How Much Does A Sailboat Weigh?

how-much-does-a-sailboat-weigh

Last Updated by

Daniel Wade

May 12, 2020

Sailing
Q&A

While it may seem counterintuitive, there's more than one weight measurement for sailboats. In this article, we'll go over three ways of determining the weight of a sailboat.

Consumer sailboats usually weigh between 120 and 30,000 pounds, with the average sailboat weighing 8,845 pounds. This average sailboat weight is without taking into account additional gear, fuel, people, and more that are on a sailboat out on the water. To accurately weigh a boat isn't as simple as dropping it on a scale.  Besides the logistical problems you'd face, it wouldn't give you all the information you need to know.

That's why there are a few types of weight measurement for boats.  These are dry weight, displacement, and tonnage. Don't confuse these subtypes; while displacement and dry weight are closely related, tonnage is a different type of measurement.

Table of contents for this article

Dry Weight

Dry weight is closely related to displacement, and it’s the number you’d get if you hung an empty boat from a scale.  Dry weight isn’t always included on specification sheets, but it’s vital if you intend to tow or transport your boat.  

To give you a better idea of the dry weight of different vessels, we’ll use a short list of common boat sizes by LOA (length overall) in feet.  Keep in mind, the weight of a boat differs based on hull material, mast type, and many other factors.

  • Dinghies (less than 12’): 100 to 200 pounds
  • Small Sailboats (15’ to 20’): 400 to 2,500 pounds
  • Medium Sailboats (21’ to 25’): 2,500 to 5,000 pounds
  • Cruising Sailboats (27’ to 32’): 7,000 to 12,000 pounds
  • Large Sailboats (35’ to 40’): 12,000 to 30,000 pounds

What factors contribute to the weight of a sailboat?  Hull material makes a huge difference in dry weight.  Older wooden cruising vessels with deep keels often weigh thousands of pounds more than an equivalent-sized fiberglass boat.  Also, sport and racing sailboats sometimes weigh a fraction of an average consumer cruiser.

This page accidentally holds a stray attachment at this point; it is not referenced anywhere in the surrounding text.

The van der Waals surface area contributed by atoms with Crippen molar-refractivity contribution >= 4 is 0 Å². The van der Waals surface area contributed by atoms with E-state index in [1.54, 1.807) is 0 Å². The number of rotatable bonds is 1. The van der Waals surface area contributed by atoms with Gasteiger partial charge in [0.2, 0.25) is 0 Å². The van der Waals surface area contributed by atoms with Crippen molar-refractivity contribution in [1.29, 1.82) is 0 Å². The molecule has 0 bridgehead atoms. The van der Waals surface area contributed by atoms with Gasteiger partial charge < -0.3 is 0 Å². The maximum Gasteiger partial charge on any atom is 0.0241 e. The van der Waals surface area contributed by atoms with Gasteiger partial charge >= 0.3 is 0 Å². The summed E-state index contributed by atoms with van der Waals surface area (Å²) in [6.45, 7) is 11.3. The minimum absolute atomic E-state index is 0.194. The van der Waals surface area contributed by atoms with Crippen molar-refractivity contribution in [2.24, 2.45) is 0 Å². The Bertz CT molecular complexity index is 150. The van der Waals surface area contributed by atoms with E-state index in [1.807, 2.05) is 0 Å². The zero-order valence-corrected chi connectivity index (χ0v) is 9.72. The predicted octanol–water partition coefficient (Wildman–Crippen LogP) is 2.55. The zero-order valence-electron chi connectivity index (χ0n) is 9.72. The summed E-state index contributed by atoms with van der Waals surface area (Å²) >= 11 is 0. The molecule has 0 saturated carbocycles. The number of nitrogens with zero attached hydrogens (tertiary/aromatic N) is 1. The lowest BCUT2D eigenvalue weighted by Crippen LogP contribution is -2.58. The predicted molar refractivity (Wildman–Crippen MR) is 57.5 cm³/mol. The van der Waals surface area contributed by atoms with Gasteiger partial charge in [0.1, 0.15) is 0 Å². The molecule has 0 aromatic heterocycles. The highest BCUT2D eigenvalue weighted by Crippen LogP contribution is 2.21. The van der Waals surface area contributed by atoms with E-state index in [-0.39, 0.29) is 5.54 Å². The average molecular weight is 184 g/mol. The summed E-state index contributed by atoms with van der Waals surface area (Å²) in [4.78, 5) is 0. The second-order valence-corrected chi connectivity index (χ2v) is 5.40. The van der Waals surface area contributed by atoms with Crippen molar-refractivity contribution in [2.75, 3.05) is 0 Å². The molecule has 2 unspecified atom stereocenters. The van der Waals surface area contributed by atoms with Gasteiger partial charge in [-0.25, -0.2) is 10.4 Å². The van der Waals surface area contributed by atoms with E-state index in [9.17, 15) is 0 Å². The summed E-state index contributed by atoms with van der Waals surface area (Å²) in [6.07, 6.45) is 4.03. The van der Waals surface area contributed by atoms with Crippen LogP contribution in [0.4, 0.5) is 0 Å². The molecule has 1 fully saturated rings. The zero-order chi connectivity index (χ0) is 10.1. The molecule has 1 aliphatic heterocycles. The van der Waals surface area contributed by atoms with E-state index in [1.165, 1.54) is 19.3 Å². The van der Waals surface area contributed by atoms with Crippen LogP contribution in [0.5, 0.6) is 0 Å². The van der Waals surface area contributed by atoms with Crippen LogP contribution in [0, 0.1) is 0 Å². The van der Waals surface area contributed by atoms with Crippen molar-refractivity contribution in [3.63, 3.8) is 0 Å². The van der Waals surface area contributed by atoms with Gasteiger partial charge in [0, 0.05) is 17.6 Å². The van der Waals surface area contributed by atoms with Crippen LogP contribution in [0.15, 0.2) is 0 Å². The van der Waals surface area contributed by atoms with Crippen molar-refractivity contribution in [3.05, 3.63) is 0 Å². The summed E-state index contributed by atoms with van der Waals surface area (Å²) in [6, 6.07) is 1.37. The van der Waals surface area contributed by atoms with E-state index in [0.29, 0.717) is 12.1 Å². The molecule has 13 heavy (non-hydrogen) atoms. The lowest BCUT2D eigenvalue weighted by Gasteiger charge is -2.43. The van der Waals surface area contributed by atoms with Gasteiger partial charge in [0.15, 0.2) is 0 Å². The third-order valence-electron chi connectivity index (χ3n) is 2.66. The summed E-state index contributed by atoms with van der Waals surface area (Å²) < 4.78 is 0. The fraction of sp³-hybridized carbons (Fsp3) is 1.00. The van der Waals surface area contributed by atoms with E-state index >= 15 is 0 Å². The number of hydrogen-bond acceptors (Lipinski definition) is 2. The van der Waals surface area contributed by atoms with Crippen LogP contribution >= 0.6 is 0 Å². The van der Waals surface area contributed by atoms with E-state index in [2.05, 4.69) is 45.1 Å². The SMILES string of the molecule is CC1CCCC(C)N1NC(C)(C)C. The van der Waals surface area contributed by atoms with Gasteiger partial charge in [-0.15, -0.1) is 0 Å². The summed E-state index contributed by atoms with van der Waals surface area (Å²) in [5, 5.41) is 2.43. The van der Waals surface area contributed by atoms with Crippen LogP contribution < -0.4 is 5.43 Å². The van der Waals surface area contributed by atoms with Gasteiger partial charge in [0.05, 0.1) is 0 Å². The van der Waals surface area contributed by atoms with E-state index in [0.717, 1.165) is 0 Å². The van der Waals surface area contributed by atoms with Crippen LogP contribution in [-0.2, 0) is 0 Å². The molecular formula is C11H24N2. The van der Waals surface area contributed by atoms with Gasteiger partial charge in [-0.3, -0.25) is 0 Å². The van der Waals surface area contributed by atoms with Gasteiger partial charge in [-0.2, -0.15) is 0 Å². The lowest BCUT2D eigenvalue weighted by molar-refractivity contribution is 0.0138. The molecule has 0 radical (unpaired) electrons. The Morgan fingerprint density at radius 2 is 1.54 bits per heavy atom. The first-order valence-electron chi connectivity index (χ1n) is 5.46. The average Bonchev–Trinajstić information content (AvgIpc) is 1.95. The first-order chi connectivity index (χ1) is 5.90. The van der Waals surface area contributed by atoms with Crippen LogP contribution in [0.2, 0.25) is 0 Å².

A sailboat’s mast and rigging contribute to the weight as well.  Solid hardwood masts sometimes weigh hundreds of pounds more than hollow masts, and heavy brass deck equipment adds up.  It doesn’t take long for equipment to increase the weight of a boat.

Displacement

How is displacement different than dry weight?  First of all, you can only calculate dry weight when a boat is empty and dry.  Displacement is equal to the weight of a boat, along with everything (and everyone) aboard at the time of measurement.  This includes water, fuel, deck equipment, interior cushions—you get the picture.

The most common measurement of weight for sailboats is displacement, and it reflects the weight of a loaded sailboat in the water.  We measure displacement by calculating the weight of the water volume a boat displaces.  This unit is vital in boat design.  A vessel will sink if it weighs more than the water it displaces.  

There’s a simple way of picturing the concept of displacement.  Imagine a cup of water filled to the very top.  Now drop in a coin and measure the amount of water that spills out.  The weight of the spilled liquid is the displacement of the coin.   

Oddly, the displacement value of a boat means slightly different things in salt and freshwater.  Saltwater weighs 64.1 pounds per cubic foot, while fresh water weighs 62.4 pounds per cubic foot.  That means a boat will displace more freshwater because saltwater essentially ‘pushes harder’ upward on the craft.

So, how does displacement translate to weight?  You can get a general idea of how ‘heavy’ a boat is using a simple calculation, shown below.

(Displacement/2,240) / (LWL x 0.02)^3

 

1)    First, you’ll need to convert the displacement (in pounds) to long tons.  Simply divide the displacement by 2,240 to get your answer.  Put this number aside for a moment.

2)    Next, find the length at waterline (LWL) of your boat, and multiply it by 0.01.  Take this value and raise it to the power of 3.  It should look something like this: (LWL x 0.01) ^3

3)    Finally, divide your first number (in long tons) by the result of the previous calculation to get your displacement to length ratio.